Julia F. Morton Award
This award was created at the 1997 Council Meeting, to honor the late Julia F. Morton, and was first awarded in 1997. The award is to be presented for the best poster at the annual meeting for students or young professionals (5 years or less post-doctoral experience). The recipient recceives an award certificate and $500.00. Eligible young professionals should indicate their eligibility for this prize when they submit their abstract to the annual meeting.
James Ojacastro, Washington University
"The papermaking syndrome: Using functional traits to explain patterns in ethnobotany"
2020-2021 No Awards Given
Lan Truong, CUNY, New York Botanical Garden
"Traditional Vietnamese medicine for diabetes treatment in southern Vietnam"
Elspeth Mathau, University of Kent
"Adaptation to changing fodder accessibility in two Moroccan High Atlas mountain communities"
Florencia Pech-Cardenas, University of Minnesota
"Linking Heritage Tourism, Livelihoods, & Natural Resources Management in Mayan Communities"
Daniel E. Williams, Ohio University
"The Role of Polymorphism in Chenopodium Domestication"
Lucas Pawera, Czech University of Life Sciences, Prague
“Could Bio-cultural Refugia Safeguard Important Reservoirs of Traditional Plant Knowledge in Highly Industrialized Countries?”
Francesca Scotti, Anastasia Agapouda, Anthony Booker, Debora Frommenwiler, Eike Reich, and Michael Heinrich, University College, London School of Pharmacy
“Quality of St. John’s Wort (Hypericum perforatum L.): An Investigation of Marketed Products.
John de la Parra, Northeastern University
“Herbivory-induced Metabolite Biosynthesis and Diversification in Ethnopharmacological Context”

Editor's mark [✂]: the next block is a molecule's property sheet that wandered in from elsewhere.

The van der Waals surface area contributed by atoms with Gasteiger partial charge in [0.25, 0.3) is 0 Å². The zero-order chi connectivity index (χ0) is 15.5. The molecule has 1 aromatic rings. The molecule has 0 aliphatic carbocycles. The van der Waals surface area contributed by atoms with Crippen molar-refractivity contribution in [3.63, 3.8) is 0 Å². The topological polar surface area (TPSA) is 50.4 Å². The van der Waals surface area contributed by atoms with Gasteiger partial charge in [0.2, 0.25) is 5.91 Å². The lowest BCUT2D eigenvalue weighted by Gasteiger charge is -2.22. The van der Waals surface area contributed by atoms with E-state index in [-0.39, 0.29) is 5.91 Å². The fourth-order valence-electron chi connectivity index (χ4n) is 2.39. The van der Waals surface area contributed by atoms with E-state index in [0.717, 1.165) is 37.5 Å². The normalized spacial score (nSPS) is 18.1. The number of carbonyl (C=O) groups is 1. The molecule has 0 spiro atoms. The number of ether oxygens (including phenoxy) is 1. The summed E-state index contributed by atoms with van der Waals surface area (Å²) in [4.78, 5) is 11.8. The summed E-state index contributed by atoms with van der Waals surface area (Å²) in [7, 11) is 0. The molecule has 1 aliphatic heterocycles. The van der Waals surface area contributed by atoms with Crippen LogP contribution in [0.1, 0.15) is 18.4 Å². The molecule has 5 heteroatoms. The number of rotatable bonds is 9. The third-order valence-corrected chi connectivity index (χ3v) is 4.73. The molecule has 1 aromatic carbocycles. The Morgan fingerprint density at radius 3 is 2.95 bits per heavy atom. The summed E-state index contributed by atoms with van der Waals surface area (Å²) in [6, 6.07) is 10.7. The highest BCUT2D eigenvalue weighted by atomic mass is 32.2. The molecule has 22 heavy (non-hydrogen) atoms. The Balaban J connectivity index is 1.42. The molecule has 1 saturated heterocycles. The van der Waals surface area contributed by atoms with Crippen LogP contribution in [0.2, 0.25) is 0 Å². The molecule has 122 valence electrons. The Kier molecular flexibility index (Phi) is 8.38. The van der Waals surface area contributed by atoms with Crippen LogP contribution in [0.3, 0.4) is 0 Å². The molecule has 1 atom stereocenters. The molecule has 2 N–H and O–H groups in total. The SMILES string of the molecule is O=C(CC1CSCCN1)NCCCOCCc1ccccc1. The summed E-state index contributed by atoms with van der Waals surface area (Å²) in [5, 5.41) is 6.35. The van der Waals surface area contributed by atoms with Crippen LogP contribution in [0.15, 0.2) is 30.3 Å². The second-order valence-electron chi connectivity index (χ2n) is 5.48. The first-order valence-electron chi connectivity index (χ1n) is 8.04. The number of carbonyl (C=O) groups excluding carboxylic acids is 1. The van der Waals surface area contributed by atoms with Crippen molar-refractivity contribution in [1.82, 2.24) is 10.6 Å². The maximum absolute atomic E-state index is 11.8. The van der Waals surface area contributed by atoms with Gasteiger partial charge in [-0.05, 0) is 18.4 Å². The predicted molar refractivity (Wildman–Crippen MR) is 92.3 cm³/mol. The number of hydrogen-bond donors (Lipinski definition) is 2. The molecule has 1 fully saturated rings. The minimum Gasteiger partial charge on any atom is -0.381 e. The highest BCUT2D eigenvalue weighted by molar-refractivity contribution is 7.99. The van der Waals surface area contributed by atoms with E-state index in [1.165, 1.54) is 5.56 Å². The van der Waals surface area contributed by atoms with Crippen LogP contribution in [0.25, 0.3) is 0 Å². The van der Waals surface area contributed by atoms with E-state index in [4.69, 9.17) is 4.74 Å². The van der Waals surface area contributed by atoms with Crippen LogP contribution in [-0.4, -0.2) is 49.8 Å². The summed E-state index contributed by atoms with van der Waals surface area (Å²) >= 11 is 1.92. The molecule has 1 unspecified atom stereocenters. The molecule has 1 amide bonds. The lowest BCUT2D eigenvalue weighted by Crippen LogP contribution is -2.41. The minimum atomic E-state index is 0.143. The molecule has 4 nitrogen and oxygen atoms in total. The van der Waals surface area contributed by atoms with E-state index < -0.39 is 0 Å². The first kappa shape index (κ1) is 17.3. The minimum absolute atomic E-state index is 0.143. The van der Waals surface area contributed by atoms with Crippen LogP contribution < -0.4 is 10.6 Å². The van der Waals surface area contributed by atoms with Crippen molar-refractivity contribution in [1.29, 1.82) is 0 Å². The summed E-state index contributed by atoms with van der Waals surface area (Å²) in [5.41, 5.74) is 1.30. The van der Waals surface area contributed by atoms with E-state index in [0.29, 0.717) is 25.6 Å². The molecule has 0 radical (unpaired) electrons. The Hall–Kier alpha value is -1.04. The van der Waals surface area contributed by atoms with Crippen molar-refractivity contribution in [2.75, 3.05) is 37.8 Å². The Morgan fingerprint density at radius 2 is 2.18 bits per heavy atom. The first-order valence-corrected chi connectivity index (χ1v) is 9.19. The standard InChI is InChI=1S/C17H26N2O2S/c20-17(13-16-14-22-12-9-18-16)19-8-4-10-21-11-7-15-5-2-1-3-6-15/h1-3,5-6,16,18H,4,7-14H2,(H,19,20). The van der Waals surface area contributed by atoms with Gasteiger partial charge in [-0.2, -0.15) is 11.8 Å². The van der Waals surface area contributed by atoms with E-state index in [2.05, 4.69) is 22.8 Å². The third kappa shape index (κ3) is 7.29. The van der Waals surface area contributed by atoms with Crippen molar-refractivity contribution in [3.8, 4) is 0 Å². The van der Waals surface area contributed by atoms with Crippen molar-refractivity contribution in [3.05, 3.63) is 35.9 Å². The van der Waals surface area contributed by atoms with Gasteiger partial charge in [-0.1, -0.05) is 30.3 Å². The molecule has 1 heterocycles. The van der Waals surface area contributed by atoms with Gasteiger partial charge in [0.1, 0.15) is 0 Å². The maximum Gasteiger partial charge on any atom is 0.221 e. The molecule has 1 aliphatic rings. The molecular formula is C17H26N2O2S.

Sandra Bogdanova, The Arctic University of Norway
Bark food: continuity and change of Scots Pine (Pinus sylvestris) inner bark use by Sami people, Fennoscandia.
Janessa Aneke, Emory University
Phytochemical profiling of plants based on different ethnobotanical use categories.
Tackling the Expert Trap: Parataxonomists emply folk taxonomy to monitor local biodiversity and ecology.
Juan Manuel Otálora Villamil
Traditional use of feijoa (Acca sellowiana (Berg.) Burret) in southern Brazil.
The gourd tree Crescentia cujete: phylogeography and ethnobotany of a useful fruit in Mexico.
Investigations of Essential Oil Combinations as Antimicrobial Agents in Cosmetics.
Neeva Shrestha (University of Hawaii at Manoa)
Surote Paengma (Khon Kaen University, Thailand)
Study on Wisdom of traditional healer employing sanding medicine in northeast Thailand.(PDF Abstract)
Co-authors: Chayan Picheansoonthon, Prathan Luecha and Vichai Chokevivat.
Arika Virapongse (Khon Kaen University, Thailand)
Ethnomedicine of the Kui. (PDF Abstract)
Co-authors: Chayan Picheansoonthon and Julraht Konsil.
Tegan Jones (Northwestern University)
In Search of Ramon: A Paleoethnobotanical Study of Plant Remains from Tikkal.
Co-authors: Renate Pudzisz, Chris Morehart, and David Lentz.
Linda Lyon (Frostburg State University)
Traditional Healing in the Contemporary Life of the Antanosy People of Madagascar.
Sarah Khan (New York Botanical Garden – CUNY)
Madhumeha: diabetes mellitus and classical Ayurvedic formulations for treatment.
Adam Edwards (Florida International University)
Variation of Caffeine and Related Alkaloids in Ilex vomitoria Ait. (Yaupon holly):
A Model of Intraspecific Alkaloid Variation.
Anna Herforth (Cornell University)
Anti-Fungal Plants of the Peruvian Amazon: A Survey of Ethnomedical Uses and Biological Activity.
Co-authors: Juan Ruiz, Esteban Mosquera, Maria Laux, and Eloy Rodriguez.
Sandra Banack (University of Hawai`i)
Ethnoecological conservation of totora (Schoenoplectus californicus, Cyperaceae) in Peru.
Ethnobotanical investigation of Acjachemen percussion instruments.
1999 No Award granted
Annual Meeting was held in St. Louis, Missouri in conjunction with the XVI International Botanical Congress.
Anne Martinussen (Aarhus University, Denmark)
The Use of Natural Plant Resources in the Village of Medina Kouta, Senegal.
D. Milanowski (Washington University, St. Louis)
Benzylisoquinoline Alkaloids of Croton lechleri Muell. Arg., A Source of the Wound-Healing Latex ‘Sangre de Drago' from Northern Peru.